A U.S. government watch agency has rejected an appeal by Jeff Bezos' space company, Blue Origin, over NASA's decision to award a lunar landing contract to Elon Musk's SpaceX.

Rejecting the protest, the Government Accountability Office said the space agency "did not violate the law or regulation of acquisitions" when it handed SpaceX the $2.89 billion deal to help send Americans back to the moon, possibly as soon as 2024.

The decision represents another blow to Bezos' ambitions to create a major space exploration company. Blue Origin has already suffered long delays in producing its own suborbital rocket to compete with the progress made by Musk.

Despite initially signaling its intention to award contracts to several vendors, NASA said in April it would go with the only one due to budget constraints. The agency said SpaceX's offering had been cheaper by a "wide margin" compared to the others.

Blue Origin, and another rejected supplier, Dynetics, protested Nasa's decision, arguing that the agency had reneged on its intention to use multiple vendors and failed to allow other companies to review the cost of their respective offerings.

In a statement released Friday, the GAO said, "NASA's announcement stipulated that the number of awards the agency would award was subject to the number of funds available for the program.

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"In addition, the ad reserved the right to award multiple prizes, a single prize or no prize at all." GAO is the investigative arm of the U.S. Congress and also reviews disputes related to government contracts.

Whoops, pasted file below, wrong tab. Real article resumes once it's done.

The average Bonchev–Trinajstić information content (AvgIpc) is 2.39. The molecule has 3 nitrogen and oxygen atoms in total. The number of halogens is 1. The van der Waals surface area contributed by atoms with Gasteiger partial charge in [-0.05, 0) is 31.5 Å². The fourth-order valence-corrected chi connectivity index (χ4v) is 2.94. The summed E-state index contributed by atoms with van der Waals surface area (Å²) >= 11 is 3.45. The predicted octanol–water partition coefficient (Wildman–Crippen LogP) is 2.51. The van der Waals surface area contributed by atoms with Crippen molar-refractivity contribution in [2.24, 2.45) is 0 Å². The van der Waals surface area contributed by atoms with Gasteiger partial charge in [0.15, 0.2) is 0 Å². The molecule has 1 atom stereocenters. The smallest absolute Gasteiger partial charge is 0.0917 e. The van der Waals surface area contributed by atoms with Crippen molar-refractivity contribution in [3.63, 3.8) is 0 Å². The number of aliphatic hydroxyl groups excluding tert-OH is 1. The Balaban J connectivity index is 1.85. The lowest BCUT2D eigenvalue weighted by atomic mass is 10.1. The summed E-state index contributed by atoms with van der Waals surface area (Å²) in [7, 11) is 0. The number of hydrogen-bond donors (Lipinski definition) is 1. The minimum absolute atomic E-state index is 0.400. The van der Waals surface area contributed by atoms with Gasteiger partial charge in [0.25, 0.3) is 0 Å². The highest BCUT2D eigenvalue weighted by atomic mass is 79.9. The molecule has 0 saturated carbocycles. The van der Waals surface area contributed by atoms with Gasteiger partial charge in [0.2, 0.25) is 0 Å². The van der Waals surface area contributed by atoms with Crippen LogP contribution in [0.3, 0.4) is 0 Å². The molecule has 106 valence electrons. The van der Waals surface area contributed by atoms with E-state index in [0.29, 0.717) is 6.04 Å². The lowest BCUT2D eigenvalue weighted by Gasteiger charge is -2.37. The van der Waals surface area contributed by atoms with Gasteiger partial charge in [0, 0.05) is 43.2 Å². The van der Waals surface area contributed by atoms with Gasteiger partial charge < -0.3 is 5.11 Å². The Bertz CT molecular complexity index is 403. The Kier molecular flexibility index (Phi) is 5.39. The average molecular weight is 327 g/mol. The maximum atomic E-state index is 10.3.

The rejection comes days after Bezos wrote to NASA Administrator Bill Nelson offering to cover $2 billion in costs in this fiscal year and the next two, in exchange for being awarded the contract, a bid that still stands, Blue Origin said Friday.

"We stand firm in our belief that there were fundamental issues with NASA's decision," the company said. "But the GAO was unable to address them due to its limited jurisdiction. We will continue to advocate for two immediate suppliers as we believe it is the right solution."

The company said it was "encouraged" by congressional efforts to increase NASA's budget to allow it to award multiple contracts, as well as Nelson's recent comments on the importance of healthy competition in the modern space race.

Blue Origin added, "The Human Landing System program should have competition now rather than later; that's the best solution for Nasa and the best solution for our country."

NASA acknowledged the GAO's decision and said it would allow the agency to move forward with the SpaceX partnership. "We will continue to work with the Biden administration and Congress to secure funding for a robust and sustainable approach to the nation's return to the moon in a collaborative effort with U.S. trading partners," he said.

Lineesh Kumar

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